Congressional ethics investigators will review allegations that South Florida Rep. Alcee Hastings and 10 other House members took bribes by accepting campaign contributions from the payday lending industry shortly before or after taking official actions in support of the industry.
The Campaign for Accountability, a Washington-based watchdog group, asked for the probe in a 17-page letter to the Office of Congressional Ethics on Monday.
“The timing of the official acts each of these 11 members took…suggests the campaign contributions were made in exchange for legislative assistance in violation of federal law and House rules,” says the letter by executive director Anne L. Weismann.
The official actions allegedly included sponsoring or co-sponsoring legislation to impair the ability of the Consumer Financial Protection Bureau to regulate the payday lending industry and eliminate consumer protections against certain payday lending practices.
“If, as it appears, these representatives accepted donations to their campaigns and PACs in direct exchange for specific action on behalf of the payday lending industry, they may have violated the bribery statute,” wrote Weismann. She noted that Sen. Robert Menendez, D-NJ is currently facing a bribery indictment “for allegedly performing official acts in exchange for a contribution to a super PAC that was earmarked for his Senate race.”
Other anti-corruption measures that Weismann said were possibly violated: honest services fraud and the illegal gratuity statute.
The letter was triggered by a recent report by a group called Allied Progress, which first connected the campaign contributions from payday lenders to the congressmen. Payday lenders generally provide short-term, unsecured cash advances to wage earners at high rates of interest.
Nine Republicans and two Democrats, including Hastings, are cited in the investigation request. They are: Rep. Stephen Fincher, R-Tn; Rep. Scott Garrett, R-NJ; Rep. Jeb Hensarling, R-Tx; Rep. Blaine Leutkemeyer, R-Mo; Rep. Patrick McHenry, R-NC; Rep. Gregory Meeks, D-NY; Rep. Randy Neugebauer, R-Tx; Rep. Pete Sessions, R-Tx; Rep. Steve Stivers, R-Ohio; Rep. Kevin Yoder, R-Ks.
Many are members of the House Financial Services Committee, which oversees the financial services industry. They include Chairman Jeb Hensarling, Vice Chairman McHenry, Fincher, Garrett, Leutkemeyer, Meeks, Neugebauer and Stivers.
Sessions chairs the powerful House Rules Committee, of which Hastings and Stivers are also members. Yoder is a member of the House Appropriations Committee.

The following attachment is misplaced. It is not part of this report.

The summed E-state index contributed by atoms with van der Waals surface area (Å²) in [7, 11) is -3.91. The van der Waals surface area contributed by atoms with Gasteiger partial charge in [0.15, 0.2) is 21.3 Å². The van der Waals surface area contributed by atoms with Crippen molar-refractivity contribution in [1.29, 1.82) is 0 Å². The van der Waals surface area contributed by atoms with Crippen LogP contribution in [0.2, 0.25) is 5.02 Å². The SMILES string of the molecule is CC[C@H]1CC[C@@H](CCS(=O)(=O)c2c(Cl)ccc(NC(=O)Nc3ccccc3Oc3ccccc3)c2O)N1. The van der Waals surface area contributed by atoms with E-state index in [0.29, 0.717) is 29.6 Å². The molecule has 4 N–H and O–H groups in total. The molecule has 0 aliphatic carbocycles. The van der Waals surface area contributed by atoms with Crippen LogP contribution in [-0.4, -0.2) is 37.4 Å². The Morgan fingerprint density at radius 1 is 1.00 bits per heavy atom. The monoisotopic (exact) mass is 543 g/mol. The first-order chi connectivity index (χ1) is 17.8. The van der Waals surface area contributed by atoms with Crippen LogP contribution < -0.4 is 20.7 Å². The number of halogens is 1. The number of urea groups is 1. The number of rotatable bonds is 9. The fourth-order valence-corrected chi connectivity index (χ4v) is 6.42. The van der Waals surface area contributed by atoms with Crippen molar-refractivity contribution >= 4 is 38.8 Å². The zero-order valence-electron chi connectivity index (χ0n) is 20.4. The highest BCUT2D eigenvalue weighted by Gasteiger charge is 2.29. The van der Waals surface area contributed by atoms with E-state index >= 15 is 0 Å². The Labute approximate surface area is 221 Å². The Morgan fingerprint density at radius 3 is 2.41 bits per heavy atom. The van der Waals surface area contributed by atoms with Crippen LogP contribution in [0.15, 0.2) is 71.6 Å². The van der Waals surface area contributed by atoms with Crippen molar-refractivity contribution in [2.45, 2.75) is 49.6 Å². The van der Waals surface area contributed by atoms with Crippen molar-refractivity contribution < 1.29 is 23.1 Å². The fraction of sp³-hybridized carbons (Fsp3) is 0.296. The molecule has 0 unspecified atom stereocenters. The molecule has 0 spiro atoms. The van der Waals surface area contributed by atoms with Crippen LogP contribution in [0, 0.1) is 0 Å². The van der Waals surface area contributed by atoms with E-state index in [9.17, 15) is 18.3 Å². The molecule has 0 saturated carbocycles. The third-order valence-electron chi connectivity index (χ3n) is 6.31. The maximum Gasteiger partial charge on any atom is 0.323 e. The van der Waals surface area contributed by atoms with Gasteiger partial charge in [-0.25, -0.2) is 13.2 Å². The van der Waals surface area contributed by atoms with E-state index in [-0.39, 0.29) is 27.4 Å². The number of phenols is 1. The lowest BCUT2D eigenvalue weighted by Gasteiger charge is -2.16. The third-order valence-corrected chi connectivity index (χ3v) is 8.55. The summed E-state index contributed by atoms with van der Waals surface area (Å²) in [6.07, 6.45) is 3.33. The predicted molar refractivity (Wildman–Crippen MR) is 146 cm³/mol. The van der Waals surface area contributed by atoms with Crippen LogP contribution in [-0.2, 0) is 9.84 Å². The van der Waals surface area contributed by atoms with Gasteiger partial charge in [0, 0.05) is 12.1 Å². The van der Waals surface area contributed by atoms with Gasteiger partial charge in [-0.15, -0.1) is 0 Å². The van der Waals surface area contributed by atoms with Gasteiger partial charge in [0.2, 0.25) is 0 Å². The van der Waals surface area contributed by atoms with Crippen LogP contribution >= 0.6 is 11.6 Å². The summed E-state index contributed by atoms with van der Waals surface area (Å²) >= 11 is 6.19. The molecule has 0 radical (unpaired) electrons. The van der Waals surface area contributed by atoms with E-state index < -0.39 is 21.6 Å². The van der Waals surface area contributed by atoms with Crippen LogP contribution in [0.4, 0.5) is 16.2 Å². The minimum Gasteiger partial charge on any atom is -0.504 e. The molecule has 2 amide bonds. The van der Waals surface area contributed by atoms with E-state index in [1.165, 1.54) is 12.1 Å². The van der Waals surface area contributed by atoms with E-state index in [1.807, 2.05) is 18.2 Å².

Here’s what Hastings, a 23-year House member whose district includes much of Broward and parts of Palm Beach and Hendry counties, is accused of in the letter:
- May 21, 2013. Hastings co-sponsored HR 1566, legislation that Allied Progress said would “undermine oversight of payday lenders by allowing them to bypass the regulatory authority of the Consumer Financial Protection Bureau and stronger state laws.” On March 27, 2013, he received a $2,500 campaign contribution from payday lending executive Ian MacKechnie of Amscot Financial. MacKechnie contributed another $500 to Hasting’s campaign on June 28, following Hasting’s support for HR 1566. In all, Hastings and five other congressmen who supported the measure, or similar legislation, received a total of more than $72,000 in contributions from industry executives or PACs, the letter says.
- July 10, 2014. Hastings co-sponsored HR 4986, a bill aimed at ending Operation Choke Point, a Department of Justice initiative investigating banks and their connections to payday lenders, payment processors and others at higher risk for fraud and money laundering. Three weeks earlier, Hastings accepted a $2,500 contribution from Cash America International Inc. PAC, a payday lending industry PAC. Industry PACs sent another $26,000 to the campaigns of four other congressmen.
The Office of Congressional Ethics is an independent, nonpartisan fact-finding body governed by a board of private citizens.
A spokeswoman declined to comment. But information on its website explains that complaints can trigger a two-phase review process that can take about 90 days. If the board finds substantial reason to believe the allegations, it must refer the matter to the House Ethics Committee with a recommendation for further review or dismissal.
Hastings’ office did not respond to requests for comment by email or telephone.